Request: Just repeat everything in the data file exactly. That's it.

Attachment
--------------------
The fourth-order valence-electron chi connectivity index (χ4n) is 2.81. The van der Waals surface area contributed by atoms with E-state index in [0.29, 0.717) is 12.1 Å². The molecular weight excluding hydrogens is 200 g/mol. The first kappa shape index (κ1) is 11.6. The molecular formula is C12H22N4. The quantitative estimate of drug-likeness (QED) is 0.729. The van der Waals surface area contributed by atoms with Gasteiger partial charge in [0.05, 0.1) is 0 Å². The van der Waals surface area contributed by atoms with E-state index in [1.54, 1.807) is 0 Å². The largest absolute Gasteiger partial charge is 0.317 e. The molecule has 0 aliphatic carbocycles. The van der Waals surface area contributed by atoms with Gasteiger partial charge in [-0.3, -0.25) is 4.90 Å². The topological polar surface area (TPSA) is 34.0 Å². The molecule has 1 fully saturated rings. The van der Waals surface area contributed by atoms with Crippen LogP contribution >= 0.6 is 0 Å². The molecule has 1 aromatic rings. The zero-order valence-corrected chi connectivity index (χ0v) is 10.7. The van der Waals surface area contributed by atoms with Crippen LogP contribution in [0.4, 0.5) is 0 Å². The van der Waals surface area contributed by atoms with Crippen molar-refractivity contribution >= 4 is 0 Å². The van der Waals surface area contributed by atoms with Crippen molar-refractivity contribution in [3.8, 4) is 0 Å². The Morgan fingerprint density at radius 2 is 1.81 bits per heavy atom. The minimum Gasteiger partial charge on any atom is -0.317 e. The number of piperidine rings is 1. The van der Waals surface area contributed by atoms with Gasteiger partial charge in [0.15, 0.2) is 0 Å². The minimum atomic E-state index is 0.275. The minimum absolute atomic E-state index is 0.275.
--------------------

The fourth-order valence-electron chi connectivity index (χ4n) is 2.81. The van der Waals surface area contributed by atoms with E-state index in [0.29, 0.717) is 12.1 Å². The molecular weight excluding hydrogens is 200 g/mol. The first kappa shape index (κ1) is 11.6. The molecular formula is C12H22N4. The quantitative estimate of drug-likeness (QED) is 0.729. The van der Waals surface area contributed by atoms with Gasteiger partial charge in [0.05, 0.1) is 0 Å². The van der Waals surface area contributed by atoms with E-state index in [1.54, 1.807) is 0 Å². The largest absolute Gasteiger partial charge is 0.317 e. The molecule has 0 aliphatic carbocycles. The van der Waals surface area contributed by atoms with Gasteiger partial charge in [-0.3, -0.25) is 4.90 Å². The topological polar surface area (TPSA) is 34.0 Å². The molecule has 1 fully saturated rings. The van der Waals surface area contributed by atoms with Crippen LogP contribution >= 0.6 is 0 Å². The molecule has 1 aromatic rings. The zero-order valence-corrected chi connectivity index (χ0v) is 10.7. The van der Waals surface area contributed by atoms with Crippen LogP contribution in [0.4, 0.5) is 0 Å². The van der Waals surface area contributed by atoms with Crippen molar-refractivity contribution >= 4 is 0 Å². The van der Waals surface area contributed by atoms with Crippen molar-refractivity contribution in [3.8, 4) is 0 Å². The Morgan fingerprint density at radius 2 is 1.81 bits per heavy atom. The minimum Gasteiger partial charge on any atom is -0.317 e. The number of piperidine rings is 1. The van der Waals surface area contributed by atoms with Gasteiger partial charge in [0.15, 0.2) is 0 Å². The minimum atomic E-state index is 0.275. The minimum absolute atomic E-state index is 0.275.